Session Type: ACR Poster Session C
Session Time: 9:00AM-11:00AM
Background/Purpose: Obesity is associated with the development and progression of osteoarthritis (OA). Although the mechanisms involved in this association are poorly understood, it is well appreciated that obesity-induced changes in adipose tissue could affect whole body metabolism and inflammatory responses through secreted mediators. The infrapatellar fat pad (IFP) is an adipose tissue depot in the knee joint. Due to its intracapsular and extrasynovial localization, it is conceivable that the IFP could contribute to the pathophysiology of OA through release of soluble mediators. However, it is still unclear whether and how the IFP is affected by obesity. Therefore, we set-out to investigate whether obesity-related changes described in other adipose tissue depots can also be found in IFP.
Methods: IFP volume was determined in 83 knee OA patients with MRI using sagittal T1 and T2-weighted images. IFP and subcutaneous adipose tissue (SCAT) were obtained from 76 knee OA patients, all undergoing joint replacement surgery (total N=129: 69% women, mean age 65 years, mean (SD) body mass index (BMI) 29.7 kg/m2 (5.31)). IFP volume was measured by manual segmentation of the IFP boundaries on section-by-section sagittal T1-weighted images, using the software program OsiriX. Sagittal T2-weighted images were used to distinguish and compare between IFP and non-IFP structures. The software program OsiriX measured the IFP volume by making a 3D-model of the drawn contours. Crown-like structures (CLS) were determined using immunohistochemistry. Adipocyte size was determined by light microscopy and histology. Stromal vascular fraction (SVF) cells were characterized by flow cytometry.
Results: The IFP volume determined by MRI associated with gender (B = 0.610, p <0.001) and height (B = 0.692, p < 0.001), but not with BMI. The mean volume of IFP adipocytes was 271 pL and was not correlated with BMI; in contrast, SCAT adipocytes were larger (551 pL) and did correlate with BMI (r = 0.38, p = 0.004). Few CLS were observed in IFP, with no differences between overweight/obese and lean individuals. Moreover, obesity was not associated with higher infiltrating immune cell numbers in IFP. Likewise, the percentage of CD3, CD4, CD8 or CD14 positive cells did not correlate with obesity. Extensive characterization of IFP macrophages revealed that CD206 and CD163, usually associated with an anti-inflammatory phenotype, were the most abundantly expressed surface markers on macrophages (81% and 41 % respectively), but macrophages produced predominantly IL-6 and TNFα, and little IL-10. Interestingly, CD163+ macrophages had an activated and pro-inflammatory phenotype.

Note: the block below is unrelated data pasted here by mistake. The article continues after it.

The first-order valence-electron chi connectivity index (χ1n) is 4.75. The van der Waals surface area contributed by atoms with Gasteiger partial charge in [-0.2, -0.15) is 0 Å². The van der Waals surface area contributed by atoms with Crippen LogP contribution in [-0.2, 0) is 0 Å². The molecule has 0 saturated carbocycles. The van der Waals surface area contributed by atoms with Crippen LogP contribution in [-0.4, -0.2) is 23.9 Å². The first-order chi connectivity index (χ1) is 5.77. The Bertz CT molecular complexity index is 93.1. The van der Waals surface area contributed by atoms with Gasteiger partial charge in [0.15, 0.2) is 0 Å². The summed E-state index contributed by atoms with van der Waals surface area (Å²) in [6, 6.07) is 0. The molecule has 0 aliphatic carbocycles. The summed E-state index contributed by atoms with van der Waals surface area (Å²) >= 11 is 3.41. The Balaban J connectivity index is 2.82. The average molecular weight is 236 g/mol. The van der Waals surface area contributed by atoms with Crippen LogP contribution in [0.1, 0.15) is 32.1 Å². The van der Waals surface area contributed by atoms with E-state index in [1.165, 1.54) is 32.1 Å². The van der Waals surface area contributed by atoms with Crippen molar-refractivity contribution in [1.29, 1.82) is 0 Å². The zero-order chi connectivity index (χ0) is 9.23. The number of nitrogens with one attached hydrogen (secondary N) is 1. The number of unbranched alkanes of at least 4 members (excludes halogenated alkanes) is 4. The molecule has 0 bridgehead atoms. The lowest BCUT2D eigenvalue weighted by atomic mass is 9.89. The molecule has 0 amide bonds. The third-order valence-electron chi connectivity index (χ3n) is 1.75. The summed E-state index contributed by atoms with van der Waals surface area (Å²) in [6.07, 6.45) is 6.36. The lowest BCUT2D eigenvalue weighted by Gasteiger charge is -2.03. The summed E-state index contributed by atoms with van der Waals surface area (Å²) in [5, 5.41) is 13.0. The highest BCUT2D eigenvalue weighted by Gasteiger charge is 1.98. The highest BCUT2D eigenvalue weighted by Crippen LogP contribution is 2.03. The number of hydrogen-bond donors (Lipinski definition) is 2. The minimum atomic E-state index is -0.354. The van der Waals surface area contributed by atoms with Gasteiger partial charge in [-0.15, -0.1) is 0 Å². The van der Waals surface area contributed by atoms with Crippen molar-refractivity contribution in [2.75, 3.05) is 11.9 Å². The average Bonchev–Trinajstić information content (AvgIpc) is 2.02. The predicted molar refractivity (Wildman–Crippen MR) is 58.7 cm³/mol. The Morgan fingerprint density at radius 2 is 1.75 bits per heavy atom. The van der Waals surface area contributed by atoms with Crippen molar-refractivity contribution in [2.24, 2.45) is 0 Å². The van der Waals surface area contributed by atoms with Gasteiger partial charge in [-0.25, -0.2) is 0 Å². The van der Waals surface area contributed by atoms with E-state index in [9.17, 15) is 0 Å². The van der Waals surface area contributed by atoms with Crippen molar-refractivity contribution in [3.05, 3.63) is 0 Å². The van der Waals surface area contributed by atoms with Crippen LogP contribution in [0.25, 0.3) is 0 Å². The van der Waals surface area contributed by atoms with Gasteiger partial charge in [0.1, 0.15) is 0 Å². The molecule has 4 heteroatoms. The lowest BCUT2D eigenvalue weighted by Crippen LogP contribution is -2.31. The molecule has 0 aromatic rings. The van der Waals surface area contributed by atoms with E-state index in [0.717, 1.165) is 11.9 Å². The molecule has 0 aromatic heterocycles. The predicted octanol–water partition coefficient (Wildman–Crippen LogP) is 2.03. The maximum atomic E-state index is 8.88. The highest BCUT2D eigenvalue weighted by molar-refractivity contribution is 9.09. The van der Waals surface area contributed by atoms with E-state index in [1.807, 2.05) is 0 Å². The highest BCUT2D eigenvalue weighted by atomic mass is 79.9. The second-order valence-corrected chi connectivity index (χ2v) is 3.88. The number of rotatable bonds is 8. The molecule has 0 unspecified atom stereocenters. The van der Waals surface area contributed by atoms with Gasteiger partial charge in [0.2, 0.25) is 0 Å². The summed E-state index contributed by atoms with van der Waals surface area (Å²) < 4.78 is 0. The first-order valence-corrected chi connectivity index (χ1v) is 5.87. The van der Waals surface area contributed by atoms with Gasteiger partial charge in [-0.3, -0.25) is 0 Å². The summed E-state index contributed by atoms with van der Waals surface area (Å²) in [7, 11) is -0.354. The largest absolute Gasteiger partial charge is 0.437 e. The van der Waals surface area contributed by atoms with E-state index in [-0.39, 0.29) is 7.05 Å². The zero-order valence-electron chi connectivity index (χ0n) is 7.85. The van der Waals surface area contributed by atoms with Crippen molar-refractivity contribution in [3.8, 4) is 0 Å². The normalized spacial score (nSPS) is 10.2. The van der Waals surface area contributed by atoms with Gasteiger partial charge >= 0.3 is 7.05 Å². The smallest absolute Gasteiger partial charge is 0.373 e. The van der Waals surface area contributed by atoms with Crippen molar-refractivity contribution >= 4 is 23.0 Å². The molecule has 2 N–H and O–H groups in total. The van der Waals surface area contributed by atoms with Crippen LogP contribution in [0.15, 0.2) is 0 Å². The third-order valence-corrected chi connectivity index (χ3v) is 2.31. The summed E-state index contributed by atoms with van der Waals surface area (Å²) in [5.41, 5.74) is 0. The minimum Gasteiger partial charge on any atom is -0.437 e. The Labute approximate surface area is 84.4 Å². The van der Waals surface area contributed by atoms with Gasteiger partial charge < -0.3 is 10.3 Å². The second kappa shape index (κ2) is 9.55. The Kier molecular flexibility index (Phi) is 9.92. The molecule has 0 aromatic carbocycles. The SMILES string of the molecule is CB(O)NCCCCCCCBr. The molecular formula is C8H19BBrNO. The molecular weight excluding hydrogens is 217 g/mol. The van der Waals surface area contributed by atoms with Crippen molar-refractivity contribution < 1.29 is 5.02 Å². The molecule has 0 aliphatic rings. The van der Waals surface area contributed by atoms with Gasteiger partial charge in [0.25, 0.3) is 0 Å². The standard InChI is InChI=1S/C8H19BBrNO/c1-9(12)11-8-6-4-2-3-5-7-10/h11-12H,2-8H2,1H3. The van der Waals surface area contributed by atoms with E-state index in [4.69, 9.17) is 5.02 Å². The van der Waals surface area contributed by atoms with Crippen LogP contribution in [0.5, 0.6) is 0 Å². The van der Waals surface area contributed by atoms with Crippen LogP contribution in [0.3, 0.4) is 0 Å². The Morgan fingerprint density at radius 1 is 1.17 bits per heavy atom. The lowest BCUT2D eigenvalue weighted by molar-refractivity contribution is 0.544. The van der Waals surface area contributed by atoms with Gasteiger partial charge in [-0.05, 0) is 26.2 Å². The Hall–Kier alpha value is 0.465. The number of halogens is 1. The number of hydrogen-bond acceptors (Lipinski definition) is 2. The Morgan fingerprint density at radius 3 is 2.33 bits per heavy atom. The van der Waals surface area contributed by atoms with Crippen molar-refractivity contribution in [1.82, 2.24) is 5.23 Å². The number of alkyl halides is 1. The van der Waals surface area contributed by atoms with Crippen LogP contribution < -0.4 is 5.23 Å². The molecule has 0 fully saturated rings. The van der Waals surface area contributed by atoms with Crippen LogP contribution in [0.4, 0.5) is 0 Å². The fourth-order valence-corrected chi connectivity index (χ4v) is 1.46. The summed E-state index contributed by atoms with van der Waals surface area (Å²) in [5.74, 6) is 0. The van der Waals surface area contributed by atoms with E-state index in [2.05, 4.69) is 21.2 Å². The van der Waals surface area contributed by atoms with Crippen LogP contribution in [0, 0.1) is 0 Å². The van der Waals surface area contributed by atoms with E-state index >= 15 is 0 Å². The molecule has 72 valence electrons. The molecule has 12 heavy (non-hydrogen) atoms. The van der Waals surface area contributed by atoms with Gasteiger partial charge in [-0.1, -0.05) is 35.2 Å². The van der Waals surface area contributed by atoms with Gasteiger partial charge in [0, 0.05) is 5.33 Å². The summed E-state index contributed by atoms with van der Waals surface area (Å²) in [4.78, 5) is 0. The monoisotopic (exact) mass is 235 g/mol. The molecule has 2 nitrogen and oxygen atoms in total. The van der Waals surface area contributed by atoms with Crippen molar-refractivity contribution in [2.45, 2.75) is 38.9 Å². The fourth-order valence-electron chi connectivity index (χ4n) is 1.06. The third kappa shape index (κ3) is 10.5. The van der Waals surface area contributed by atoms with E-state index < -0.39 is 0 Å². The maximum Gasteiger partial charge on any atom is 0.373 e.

Conclusion: In conclusion, we did not find obesity-related changes in IFP regarding IFP volume, adipocyte size and volume, CLS, number and phenotype of infiltrating cells, although we did found obesity-related changes in SCAT. This indicates that IFP is affected differently by obesity than other fat depots such as SCAT and visceral adipose tissue, suggesting that IFP might have a different function than the standard fat depots.
To cite this abstract in AMA style:de Jong A, klein-Wieringa IR, Andersen S, Kwekkeboom J, van Toorn L, de Lange B, van Delft D, Garcia J, Wei W, van der Heide H, Bastiaansen-Jenniskens Y, van Osch G, Zuurmond AM, Stojanovic-Susulic V, Nelissen R, Toes R, Kloppenburg M, Ioan-Facsinay A. Lack of Obesity-Related Changes in Adipocytes and Inflammatory Cells in the Infrapatellar Fat Pad (IFP): A Different Type of Fat? [abstract]. Arthritis Rheumatol. 2016; 68 (suppl 10). https://acrabstracts.org/abstract/lack-of-obesity-related-changes-in-adipocytes-and-inflammatory-cells-in-the-infrapatellar-fat-pad-ifp-a-different-type-of-fat/. Accessed June 5, 2020.
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ACR Meeting Abstracts - https://acrabstracts.org/abstract/lack-of-obesity-related-changes-in-adipocytes-and-inflammatory-cells-in-the-infrapatellar-fat-pad-ifp-a-different-type-of-fat/